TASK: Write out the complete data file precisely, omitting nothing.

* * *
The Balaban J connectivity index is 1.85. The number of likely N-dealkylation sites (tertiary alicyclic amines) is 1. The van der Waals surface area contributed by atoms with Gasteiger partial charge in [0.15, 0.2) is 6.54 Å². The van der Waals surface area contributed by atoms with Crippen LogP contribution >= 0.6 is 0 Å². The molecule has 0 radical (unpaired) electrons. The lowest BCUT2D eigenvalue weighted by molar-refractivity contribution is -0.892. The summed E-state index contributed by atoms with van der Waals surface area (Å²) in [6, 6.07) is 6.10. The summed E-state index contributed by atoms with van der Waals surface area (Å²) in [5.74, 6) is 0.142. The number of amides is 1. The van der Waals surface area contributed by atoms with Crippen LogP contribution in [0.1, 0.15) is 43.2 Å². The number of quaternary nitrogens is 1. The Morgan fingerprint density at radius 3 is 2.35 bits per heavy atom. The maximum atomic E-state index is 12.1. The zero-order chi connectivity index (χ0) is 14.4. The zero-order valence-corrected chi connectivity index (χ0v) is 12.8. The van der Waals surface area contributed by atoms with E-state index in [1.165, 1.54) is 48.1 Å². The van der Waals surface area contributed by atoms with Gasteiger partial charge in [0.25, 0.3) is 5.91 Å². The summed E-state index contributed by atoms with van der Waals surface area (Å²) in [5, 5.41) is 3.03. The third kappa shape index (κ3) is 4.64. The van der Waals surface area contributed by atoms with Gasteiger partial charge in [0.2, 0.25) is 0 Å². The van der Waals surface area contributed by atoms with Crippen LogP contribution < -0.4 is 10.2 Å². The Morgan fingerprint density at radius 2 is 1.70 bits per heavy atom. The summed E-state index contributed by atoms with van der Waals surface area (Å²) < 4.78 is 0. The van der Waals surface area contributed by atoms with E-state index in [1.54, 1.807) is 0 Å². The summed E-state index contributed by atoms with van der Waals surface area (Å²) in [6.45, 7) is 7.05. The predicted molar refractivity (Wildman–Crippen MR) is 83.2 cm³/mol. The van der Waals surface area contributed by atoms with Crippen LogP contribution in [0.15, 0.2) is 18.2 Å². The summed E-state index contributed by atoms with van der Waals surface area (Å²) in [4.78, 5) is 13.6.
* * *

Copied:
The Balaban J connectivity index is 1.85. The number of likely N-dealkylation sites (tertiary alicyclic amines) is 1. The van der Waals surface area contributed by atoms with Gasteiger partial charge in [0.15, 0.2) is 6.54 Å². The van der Waals surface area contributed by atoms with Crippen LogP contribution >= 0.6 is 0 Å². The molecule has 0 radical (unpaired) electrons. The lowest BCUT2D eigenvalue weighted by molar-refractivity contribution is -0.892. The summed E-state index contributed by atoms with van der Waals surface area (Å²) in [6, 6.07) is 6.10. The summed E-state index contributed by atoms with van der Waals surface area (Å²) in [5.74, 6) is 0.142. The number of amides is 1. The van der Waals surface area contributed by atoms with Crippen LogP contribution in [0.1, 0.15) is 43.2 Å². The number of quaternary nitrogens is 1. The Morgan fingerprint density at radius 3 is 2.35 bits per heavy atom. The maximum atomic E-state index is 12.1. The zero-order chi connectivity index (χ0) is 14.4. The zero-order valence-corrected chi connectivity index (χ0v) is 12.8. The van der Waals surface area contributed by atoms with E-state index in [1.165, 1.54) is 48.1 Å². The van der Waals surface area contributed by atoms with Gasteiger partial charge in [0.25, 0.3) is 5.91 Å². The summed E-state index contributed by atoms with van der Waals surface area (Å²) in [5, 5.41) is 3.03. The third kappa shape index (κ3) is 4.64. The van der Waals surface area contributed by atoms with Gasteiger partial charge in [0.2, 0.25) is 0 Å². The van der Waals surface area contributed by atoms with Crippen LogP contribution < -0.4 is 10.2 Å². The Morgan fingerprint density at radius 2 is 1.70 bits per heavy atom. The summed E-state index contributed by atoms with van der Waals surface area (Å²) < 4.78 is 0. The van der Waals surface area contributed by atoms with E-state index in [1.54, 1.807) is 0 Å². The summed E-state index contributed by atoms with van der Waals surface area (Å²) in [6.45, 7) is 7.05. The predicted molar refractivity (Wildman–Crippen MR) is 83.2 cm³/mol. The van der Waals surface area contributed by atoms with Crippen LogP contribution in [0.15, 0.2) is 18.2 Å². The summed E-state index contributed by atoms with van der Waals surface area (Å²) in [4.78, 5) is 13.6.